While series like Saints Row, Metro, and Homefront were sold off in the first THQ bankruptcy auction, the company's leftover intellectual property and back catalog will have a second shot at finding new homes. In the wake of yesterday's auction, THQ president Jason Rubin told Game Informer that the remaining assets will be sold off "in the coming weeks" as part of a separate process.
In looking back on his seven months with THQ, Rubin said that the market was particularly hostile to second-tier publishers like THQ.
"I believe that in the near future, digital distribution and alternate business models will bring a greater percentage of dollars spent on games back to the publisher/developer," Rubin said. "Based on that change, in a few years, a THQ would be able to survive, and larger publishers will be even more profitable. But the next few years of transition are going to be incredibly challenging for all AAA game companies. "
The company's original plan to sell its entire operation to Clearlake Capital for $60 million may have provided it with the funding it needed to weather the current storm, but Rubin said the decision to allow the company to be sold piecemeal sealed its fate. Speaking of that auction (which brought in $72 million for the bankrupt company), Rubin didn't believe it fairly valued the assets picked up.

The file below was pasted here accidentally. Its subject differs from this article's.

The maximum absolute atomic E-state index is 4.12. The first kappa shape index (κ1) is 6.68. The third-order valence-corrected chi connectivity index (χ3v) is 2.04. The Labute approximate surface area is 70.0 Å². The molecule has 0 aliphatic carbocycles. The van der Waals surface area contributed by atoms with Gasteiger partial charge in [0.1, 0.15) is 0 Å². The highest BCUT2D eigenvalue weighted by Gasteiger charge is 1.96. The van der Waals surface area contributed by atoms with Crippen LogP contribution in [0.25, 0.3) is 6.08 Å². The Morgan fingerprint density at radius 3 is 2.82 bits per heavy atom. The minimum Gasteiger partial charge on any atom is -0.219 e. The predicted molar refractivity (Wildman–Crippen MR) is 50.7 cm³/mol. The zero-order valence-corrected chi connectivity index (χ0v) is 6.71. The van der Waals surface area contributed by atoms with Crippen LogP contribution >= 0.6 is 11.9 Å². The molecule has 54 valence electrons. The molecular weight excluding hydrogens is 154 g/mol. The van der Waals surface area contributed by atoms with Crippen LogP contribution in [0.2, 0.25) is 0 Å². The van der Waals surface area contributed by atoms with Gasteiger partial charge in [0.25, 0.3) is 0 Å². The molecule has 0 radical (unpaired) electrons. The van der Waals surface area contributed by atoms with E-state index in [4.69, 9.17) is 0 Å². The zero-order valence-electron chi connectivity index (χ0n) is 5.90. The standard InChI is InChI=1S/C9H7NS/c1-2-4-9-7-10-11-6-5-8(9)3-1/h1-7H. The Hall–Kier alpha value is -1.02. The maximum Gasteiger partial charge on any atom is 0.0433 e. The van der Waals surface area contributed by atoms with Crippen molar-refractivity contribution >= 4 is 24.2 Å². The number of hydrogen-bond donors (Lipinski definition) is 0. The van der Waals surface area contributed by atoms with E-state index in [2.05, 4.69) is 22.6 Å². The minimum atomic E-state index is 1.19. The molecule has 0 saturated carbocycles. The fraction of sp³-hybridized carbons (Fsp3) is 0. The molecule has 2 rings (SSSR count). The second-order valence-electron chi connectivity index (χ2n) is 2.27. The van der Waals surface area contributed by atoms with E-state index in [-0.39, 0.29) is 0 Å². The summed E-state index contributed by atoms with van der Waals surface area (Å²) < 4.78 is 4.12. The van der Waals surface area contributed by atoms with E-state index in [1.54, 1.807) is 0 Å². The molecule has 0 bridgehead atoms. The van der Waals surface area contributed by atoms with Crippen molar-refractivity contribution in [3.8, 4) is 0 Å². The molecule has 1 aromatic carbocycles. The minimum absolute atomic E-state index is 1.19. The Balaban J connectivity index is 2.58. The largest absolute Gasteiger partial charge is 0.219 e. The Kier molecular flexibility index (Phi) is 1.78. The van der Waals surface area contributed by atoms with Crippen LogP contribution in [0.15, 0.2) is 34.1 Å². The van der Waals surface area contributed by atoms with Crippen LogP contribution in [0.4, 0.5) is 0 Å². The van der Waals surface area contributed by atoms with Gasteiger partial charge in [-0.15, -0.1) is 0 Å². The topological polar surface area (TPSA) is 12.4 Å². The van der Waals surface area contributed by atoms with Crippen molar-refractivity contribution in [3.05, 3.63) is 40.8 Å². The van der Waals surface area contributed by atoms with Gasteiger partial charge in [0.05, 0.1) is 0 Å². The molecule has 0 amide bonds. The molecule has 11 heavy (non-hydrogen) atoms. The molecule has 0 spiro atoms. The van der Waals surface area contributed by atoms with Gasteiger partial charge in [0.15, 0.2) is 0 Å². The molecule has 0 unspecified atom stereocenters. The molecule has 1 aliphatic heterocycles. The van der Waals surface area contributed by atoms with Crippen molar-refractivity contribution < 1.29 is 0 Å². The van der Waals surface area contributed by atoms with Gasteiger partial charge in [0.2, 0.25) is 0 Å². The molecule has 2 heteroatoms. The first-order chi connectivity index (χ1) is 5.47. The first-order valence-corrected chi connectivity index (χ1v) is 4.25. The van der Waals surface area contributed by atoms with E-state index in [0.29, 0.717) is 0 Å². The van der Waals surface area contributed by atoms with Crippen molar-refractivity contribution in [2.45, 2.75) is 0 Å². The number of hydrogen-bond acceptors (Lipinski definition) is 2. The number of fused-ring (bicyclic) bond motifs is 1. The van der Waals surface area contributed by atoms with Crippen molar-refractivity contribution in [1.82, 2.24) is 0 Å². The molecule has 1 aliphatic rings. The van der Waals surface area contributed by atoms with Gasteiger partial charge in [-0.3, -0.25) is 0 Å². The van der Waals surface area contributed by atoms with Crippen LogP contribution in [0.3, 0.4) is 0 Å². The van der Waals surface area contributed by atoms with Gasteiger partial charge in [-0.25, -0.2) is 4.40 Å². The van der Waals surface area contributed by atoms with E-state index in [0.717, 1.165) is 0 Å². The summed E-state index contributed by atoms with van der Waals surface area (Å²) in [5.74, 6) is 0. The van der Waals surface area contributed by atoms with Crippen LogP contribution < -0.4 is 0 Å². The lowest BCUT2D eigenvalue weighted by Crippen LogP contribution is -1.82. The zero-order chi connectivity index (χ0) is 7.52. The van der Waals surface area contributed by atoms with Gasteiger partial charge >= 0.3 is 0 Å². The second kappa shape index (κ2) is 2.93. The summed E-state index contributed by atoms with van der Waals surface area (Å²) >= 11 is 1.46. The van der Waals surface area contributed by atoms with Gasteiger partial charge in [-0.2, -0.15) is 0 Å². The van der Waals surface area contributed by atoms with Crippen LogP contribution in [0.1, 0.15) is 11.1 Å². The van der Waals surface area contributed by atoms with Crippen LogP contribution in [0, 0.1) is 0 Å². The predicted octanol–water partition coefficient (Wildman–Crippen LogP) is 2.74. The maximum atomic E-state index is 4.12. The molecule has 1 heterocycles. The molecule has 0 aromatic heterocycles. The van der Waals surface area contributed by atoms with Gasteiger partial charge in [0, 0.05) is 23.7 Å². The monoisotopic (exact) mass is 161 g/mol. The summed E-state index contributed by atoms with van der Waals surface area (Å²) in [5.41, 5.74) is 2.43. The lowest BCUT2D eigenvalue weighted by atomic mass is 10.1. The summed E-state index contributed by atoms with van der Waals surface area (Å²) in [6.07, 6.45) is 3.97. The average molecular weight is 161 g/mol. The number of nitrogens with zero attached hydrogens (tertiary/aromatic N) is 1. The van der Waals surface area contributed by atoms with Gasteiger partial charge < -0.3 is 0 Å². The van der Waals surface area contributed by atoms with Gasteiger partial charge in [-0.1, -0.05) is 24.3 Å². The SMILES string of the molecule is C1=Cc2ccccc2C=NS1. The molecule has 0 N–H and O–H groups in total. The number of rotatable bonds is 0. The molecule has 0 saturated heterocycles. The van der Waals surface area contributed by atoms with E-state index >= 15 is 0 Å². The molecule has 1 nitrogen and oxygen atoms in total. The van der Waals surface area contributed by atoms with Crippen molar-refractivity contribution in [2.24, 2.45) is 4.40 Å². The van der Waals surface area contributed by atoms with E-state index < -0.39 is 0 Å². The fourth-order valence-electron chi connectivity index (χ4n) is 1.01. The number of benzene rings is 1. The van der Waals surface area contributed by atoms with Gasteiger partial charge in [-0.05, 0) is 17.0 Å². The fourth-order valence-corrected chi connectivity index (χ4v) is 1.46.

"The price that the teams and products 'went for' at auction seem to me to have no bearing on the underlying value," Rubin said. "If someone tries to judge the quality of the products by the price paid for them they are doing themselves no favor."
Rubin pointed to Vigil and its new project Crawler as evidence of that. The studio received no bids, something Rubin deemed "a travesty."
"It makes no sense to me," Rubin said. "If I weren't barred from bidding as an insider, I would have been there with my checkbook. I'm sure that's little consolation to the team, but that's a fact."